Delay in Britain leaving EU is not about me, says May - GulfToday

Delay in Britain leaving EU is not about me, says May


Labour party’s leaders arrive for continuing Brexit talks at the cabinet office in London on Tuesday. Agence France-Presse

Prime Minister Theresa May said on Wednesday that the delay in Britain leaving the European Union was not an issue related to her leadership.

Told by Andrea Jenkyns, a lawmaker from her Conservative Party, that she had failed on Brexit and it was time to let someone new lead the party May responded: “Actually this is not an issue about me”.

“If it were an issue about me and how I vote, we would already have left the European Union,” said May, whose Brexit deal has been rejected three times by parliament.

Britain will hold elections to the European Parliament later this month regardless of what happens in ongoing talks with the opposition to pass a Brexit deal, Prime May’s spokesman said.

“The prime minister deeply regrets that we haven’t left the EU on time... and that a consequence of that is that we will have to take part in the European elections,” the spokesman said.

“She understands that many members of the public will feel great frustration at this,” he said.

After twice delaying the date of Brexit, the government had hoped it could get a draft divorce deal through parliament before the deadline so it would not have to go ahead with the elections to the European Parliament, to be held in Britain on May 23.

May’s ruling Conservatives are expected to fare badly in the elections according to the latest opinion polls, which put the Brexit Party currently in the lead.

May’s de facto deputy David Lidington said that the government would be “redoubling our efforts and talks with MPs (members of parliament) of all parties to try to make sure that the delay after that is as short as possible.

“Ideally we’d like to be in a situation where those MEPs (members of the European Parliament) never actually have to take their seat at the European Parliament, certainly to get this done and dusted by the summer recess,” he said.

The newly-elected European Parliament is due to meet for the first time on July 2. The British parliament’s summer recess is due to start on July 20.

“That will mean effort, hard work and compromise from different political parties, people from both the Leave side and the Remain side in the European debate,” Lidington said.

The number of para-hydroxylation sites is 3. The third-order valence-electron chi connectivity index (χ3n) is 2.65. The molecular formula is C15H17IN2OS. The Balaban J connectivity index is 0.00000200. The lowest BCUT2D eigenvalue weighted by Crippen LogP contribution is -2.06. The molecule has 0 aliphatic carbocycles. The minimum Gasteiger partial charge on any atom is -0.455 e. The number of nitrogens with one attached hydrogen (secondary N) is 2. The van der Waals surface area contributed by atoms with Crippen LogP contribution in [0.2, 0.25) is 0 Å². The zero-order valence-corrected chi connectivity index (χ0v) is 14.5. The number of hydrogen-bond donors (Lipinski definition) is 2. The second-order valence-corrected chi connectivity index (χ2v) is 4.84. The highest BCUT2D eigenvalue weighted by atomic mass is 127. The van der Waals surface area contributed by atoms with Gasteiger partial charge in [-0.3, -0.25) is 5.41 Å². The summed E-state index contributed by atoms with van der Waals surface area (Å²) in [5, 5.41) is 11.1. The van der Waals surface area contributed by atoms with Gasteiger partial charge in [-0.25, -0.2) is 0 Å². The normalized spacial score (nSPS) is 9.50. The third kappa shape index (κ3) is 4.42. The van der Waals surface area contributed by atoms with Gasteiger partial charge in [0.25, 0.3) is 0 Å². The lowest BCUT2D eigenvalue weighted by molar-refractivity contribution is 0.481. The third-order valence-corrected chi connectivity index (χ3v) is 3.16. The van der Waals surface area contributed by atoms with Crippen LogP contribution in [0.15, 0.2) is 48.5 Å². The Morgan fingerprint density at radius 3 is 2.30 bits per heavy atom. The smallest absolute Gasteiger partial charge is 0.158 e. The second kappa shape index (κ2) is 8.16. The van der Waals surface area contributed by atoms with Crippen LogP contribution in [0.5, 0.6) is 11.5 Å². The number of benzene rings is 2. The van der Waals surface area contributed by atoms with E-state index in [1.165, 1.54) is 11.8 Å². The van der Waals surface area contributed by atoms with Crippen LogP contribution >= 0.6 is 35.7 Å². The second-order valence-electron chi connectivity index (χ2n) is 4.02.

May’s Downing Street office called Tuesday’s talks with the Labour Party “constructive and detailed”, adding they would meet again on Wednesday.

Almost three years after Britain voted to leave the EU, there is little clarity about how, when or even if Brexit will happen.

David Lidington, May’s de facto deputy, said that despite the country taking part in the European elections on May 23, there was still time to avoid those elected taking their seats.

“Ideally we would like to be in a situation where those MEPs from the UK never actually take their seats in the European Parliament, certainly to get this done and dusted by the summer recess,” he said, referring to parliament’s summer break that usually begins in the second half of July.

May deeply regretted the UK having to take part in the elections, her spokesman said, describing the prime minister as determined to find a way to get a deal to leave the EU over the line. The Labour talks are an attempt by May to find a new path to what she calls “a stable majority” for a deal.

Earlier, May told her cabinet that last week’s local elections, when the Conservatives lost hundreds of council seats, underlined the need to get on with Brexit.

“The prime minister said that while an agreement with the opposition had not been reached, the public had sent a clear message in the local elections that they want both of the main parties to get on with delivering Brexit,” her spokesman said she told ministers.

However, many pro-EU lawmakers used the election results to argue the tide is turning against Brexit after the Liberal Democrats, who oppose Brexit and want a second referendum, gained many council seats.

Taking part in the European elections is a further blow to May, who secured a divorce deal with the EU in November but has been unable to implement the agreement and faces growing calls to bring forward her decision to stand down as prime minister.

She was to meet the chairman of the Conservative 1922 Committee, an influential party group that can make or break Conservative Party leaders, on Tuesday.


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